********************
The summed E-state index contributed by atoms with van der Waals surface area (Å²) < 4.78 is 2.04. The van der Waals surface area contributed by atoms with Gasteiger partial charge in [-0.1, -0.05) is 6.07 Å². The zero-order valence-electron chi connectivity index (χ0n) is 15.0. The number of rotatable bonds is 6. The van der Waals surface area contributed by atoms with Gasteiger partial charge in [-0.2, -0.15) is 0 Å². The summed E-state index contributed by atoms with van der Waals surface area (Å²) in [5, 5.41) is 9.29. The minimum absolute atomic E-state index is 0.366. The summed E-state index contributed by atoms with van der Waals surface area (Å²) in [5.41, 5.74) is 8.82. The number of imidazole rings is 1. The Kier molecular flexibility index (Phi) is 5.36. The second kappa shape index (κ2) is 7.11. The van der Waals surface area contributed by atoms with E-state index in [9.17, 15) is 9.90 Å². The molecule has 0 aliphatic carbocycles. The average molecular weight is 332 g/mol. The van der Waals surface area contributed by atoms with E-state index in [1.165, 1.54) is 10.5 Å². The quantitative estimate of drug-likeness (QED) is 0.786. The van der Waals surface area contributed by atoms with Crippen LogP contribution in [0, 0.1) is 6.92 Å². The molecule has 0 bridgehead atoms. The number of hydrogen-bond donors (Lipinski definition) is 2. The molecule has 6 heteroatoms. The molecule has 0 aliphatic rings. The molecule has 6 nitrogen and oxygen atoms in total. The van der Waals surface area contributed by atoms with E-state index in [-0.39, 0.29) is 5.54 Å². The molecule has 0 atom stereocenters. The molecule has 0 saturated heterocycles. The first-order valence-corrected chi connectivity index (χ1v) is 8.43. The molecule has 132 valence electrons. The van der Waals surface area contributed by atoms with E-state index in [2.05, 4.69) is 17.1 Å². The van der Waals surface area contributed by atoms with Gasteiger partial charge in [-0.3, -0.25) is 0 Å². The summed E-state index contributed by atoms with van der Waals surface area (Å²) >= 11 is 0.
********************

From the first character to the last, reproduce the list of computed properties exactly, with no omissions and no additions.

The summed E-state index contributed by atoms with van der Waals surface area (Å²) < 4.78 is 2.04. The van der Waals surface area contributed by atoms with Gasteiger partial charge in [-0.1, -0.05) is 6.07 Å². The zero-order valence-electron chi connectivity index (χ0n) is 15.0. The number of rotatable bonds is 6. The van der Waals surface area contributed by atoms with Gasteiger partial charge in [-0.2, -0.15) is 0 Å². The summed E-state index contributed by atoms with van der Waals surface area (Å²) in [5, 5.41) is 9.29. The minimum absolute atomic E-state index is 0.366. The summed E-state index contributed by atoms with van der Waals surface area (Å²) in [5.41, 5.74) is 8.82. The number of imidazole rings is 1. The Kier molecular flexibility index (Phi) is 5.36. The second kappa shape index (κ2) is 7.11. The van der Waals surface area contributed by atoms with E-state index in [9.17, 15) is 9.90 Å². The molecule has 0 aliphatic carbocycles. The average molecular weight is 332 g/mol. The van der Waals surface area contributed by atoms with E-state index in [1.165, 1.54) is 10.5 Å². The quantitative estimate of drug-likeness (QED) is 0.786. The van der Waals surface area contributed by atoms with Crippen LogP contribution in [0, 0.1) is 6.92 Å². The molecule has 0 bridgehead atoms. The number of hydrogen-bond donors (Lipinski definition) is 2. The molecule has 6 heteroatoms. The molecule has 0 aliphatic rings. The molecule has 6 nitrogen and oxygen atoms in total. The van der Waals surface area contributed by atoms with E-state index in [-0.39, 0.29) is 5.54 Å². The molecule has 0 atom stereocenters. The molecule has 0 saturated heterocycles. The first-order valence-corrected chi connectivity index (χ1v) is 8.43. The molecule has 132 valence electrons. The van der Waals surface area contributed by atoms with E-state index in [2.05, 4.69) is 17.1 Å². The van der Waals surface area contributed by atoms with Gasteiger partial charge in [-0.3, -0.25) is 0 Å². The summed E-state index contributed by atoms with van der Waals surface area (Å²) >= 11 is 0.